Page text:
Lastly, Cuba has 17 teams… and 11 million inhabitants. These sort of talent manipulations can create super teams that dominate the others, for a short while. But just a few years after that Industriales team steamrolled the Nacionale, everyone had defected except for Mesa, who got a (temporary) lifetime ban for taking money from an agent. I imagine the team-by-team numbers took a hell of a lurch around that time period… and they’re already fairly mismatched. In 2011, Yoenis Cespedes‘ Granma team hit 147 home runs, while the Isla del Juventud team hit 49. (Sure, the Marlins only hit 95 home runs last year in a season that’s about twice as long, but the Orioles led the league… with 212 home runs. The major league record is 264 homers by the 1997 Mariners.) Abreu’s 2011 team, Cienfuegos, had Abreu and Yasiel Puig hit half their homers that year… they might be hurting for power today.
So, when you look at some fairly large discrepancies in the projections for Jose Abreu, there are fairly large reasons for those. The numbers side of the marriage is just doing their best here — it’s not always easy to make dinner with what’s in the fridge.
Below are sortable slash-line numbers for all Cuban position players that have defected from Cuba and played in Major League Baseball since Barbaro Garbey, widely considered the first. You’ll see Cuban stats, Davenport Translations (DT) with a year attached, Oliver Age-27 projections upon their defection, Major League Baseball stats, and, in the case of Jose Abreu, ZiPS and Oliver projections for next year. Steamer is on the case now.
|Jose Abreu||1B||DT (2010)||315||0.321||0.446||0.660|
|Jose Abreu||1B||DT (2011)||236||0.364||0.481||0.792|
|Jose Abreu||1B||OLIVER 14||600||0.280||0.348||0.520|
|Jose Abreu||1B||ZIPS 14||538||0.273||0.364||0.494|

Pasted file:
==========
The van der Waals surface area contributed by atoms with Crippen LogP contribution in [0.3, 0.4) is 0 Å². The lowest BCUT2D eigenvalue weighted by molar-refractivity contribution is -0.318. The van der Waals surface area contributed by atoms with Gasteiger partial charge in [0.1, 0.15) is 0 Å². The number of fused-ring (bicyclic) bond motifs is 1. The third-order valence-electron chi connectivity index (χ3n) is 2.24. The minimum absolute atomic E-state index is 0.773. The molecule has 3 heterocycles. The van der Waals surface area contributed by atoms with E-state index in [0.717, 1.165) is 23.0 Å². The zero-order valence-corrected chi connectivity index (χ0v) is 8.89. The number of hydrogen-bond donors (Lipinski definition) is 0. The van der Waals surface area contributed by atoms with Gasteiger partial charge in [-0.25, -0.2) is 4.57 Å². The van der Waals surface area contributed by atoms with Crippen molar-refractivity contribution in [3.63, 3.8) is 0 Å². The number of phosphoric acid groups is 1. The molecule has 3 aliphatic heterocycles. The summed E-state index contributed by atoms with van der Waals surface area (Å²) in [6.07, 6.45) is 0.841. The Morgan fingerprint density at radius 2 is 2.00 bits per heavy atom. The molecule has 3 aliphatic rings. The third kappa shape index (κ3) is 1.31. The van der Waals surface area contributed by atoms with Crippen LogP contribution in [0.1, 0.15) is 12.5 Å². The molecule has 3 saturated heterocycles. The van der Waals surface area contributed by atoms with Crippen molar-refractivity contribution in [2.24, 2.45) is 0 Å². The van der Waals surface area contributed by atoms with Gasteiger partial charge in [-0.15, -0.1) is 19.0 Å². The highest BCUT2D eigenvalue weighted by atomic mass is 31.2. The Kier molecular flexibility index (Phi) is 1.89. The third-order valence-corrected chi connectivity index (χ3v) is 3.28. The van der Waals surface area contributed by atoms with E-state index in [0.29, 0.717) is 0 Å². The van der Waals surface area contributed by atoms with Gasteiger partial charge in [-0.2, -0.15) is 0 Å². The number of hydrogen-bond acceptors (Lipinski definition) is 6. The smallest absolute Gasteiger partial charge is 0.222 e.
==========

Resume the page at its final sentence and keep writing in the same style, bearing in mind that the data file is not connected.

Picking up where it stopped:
|Alexander Guerrero||2B||DT (2010)||336||0.286||0.338||0.473|
|Alexander Guerrero||2B||DT (2011)||296||0.250||0.322||0.480|
|Henry Urrutia||OF||DT (2011)||316||0.302||0.373||0.428|
|Henry Urrutia||OF||DT (2010)||340||0.340||0.391||0.505|
|Yasiel Puig||OF||DT (2009)||184||0.212||0.281||0.337|
|Yasiel Puig||OF||DT (2011)||343||0.259||0.339||0.440|
|Yasiel Puig||OF||OLIVER 27||0.279||0.331||0.475|
|Yoenis Cespedes||OF||DT (2010)||354||0.271||0.338||0.489|
|Yoenis Cespedes||OF||DT (2011)||371||0.253||0.325||0.499|
|Yoenis Cespedes||OF||OLIVER 27||0.254||0.300||0.443|
|Leonys Martin||OF||DT (2009)||330||0.257||0.398||0.413|
|Leonys Martin||OF||DT (2010)||384||0.276||0.364||0.413|
|Leonys Martin||OF||OLIVER 27||0.273||0.339||0.417|
|Jose Iglesias||SS||DT (2007)||106||0.169||0.196||0.202|
|Jose Iglesias||SS||DT (2008)||337||0.265||0.294||0.315|
|Jose Iglesias||SS||OLIVER 27||0.263||0.296||0.333|
|Adeiny Hechavarria||SS||DT (2007)||188||0.245||0.296||0.340|
|Adeiny Hechavarria||SS||DT (2008)||314||0.225||0.308||0.366|
|Adeiny Hechavarria||SS||OLIVER 27||0.241||0.289||0.343|
|Dayan Viciedo||OF||DT (2006)||365||0.290||0.328||0.487|
|Dayan Viciedo||OF||DT (2007)||361||0.227||0.322||0.393|
|Dayan Viciedo||OF||OLIVER 27||0.287||0.340||0.531|
|Alexei Ramirez||SS||DT (2006)||390||0.285||0.358||0.444|
|Alexei Ramirez||SS||DT (2007)||397||0.307||0.384||0.561|
|Alexei Ramirez||SS||OLIVER 27||0.273||0.314||0.420|
|Leslie Anderson||1B||DT (2004)||383||0.288||0.369||0.433|
|Leslie Anderson||1B||DT (2005)||363||0.273||0.334||0.372|
|Leslie Anderson||1B||OLIVER 27||0.278||0.328||0.411|
|Juan Miranda||1B||DT (2003)||263||0.255||0.354||0.481|
|Juan Miranda||1B||DT (2004)||310||0.259||0.349||0.498|
|Juan Miranda||1B||OLIVER 27||0.270||0.335||0.508|
|Yunel Escobar||SS||DT (2003)||81||0.258||0.395||0.379|
|Yunel Escobar||SS||DT (2004)||205||0.222||0.338||0.301|
|Kendrys Morales||1B||DT (2002)||359||0.270||0.333||0.501|
|Kendrys Morales||1B||DT (2003)||214||0.336||0.433||0.537|
|Kendrys Morales||1B||OLIVER 27||0.296||0.351||0.501|
|Barbaro Canizares||1B||DT (2002)||323||0.283||0.372||0.430|
|Barbaro Canizares||1B||DT (2003)||305||0.278||0.417||0.480|
|Barbaro Canizares||1B||OLIVER 27||0.265||0.329||0.401|
|Yuniesky Betancourt||SS||DT (2002)||303||0.257||0.280||0.389|
|Yuniesky Betancourt||SS||DT (2003)||337||0.279||0.322||0.430|
|Yuniesky Betancourt||SS||OLIVER 27||0.264||0.302||0.388|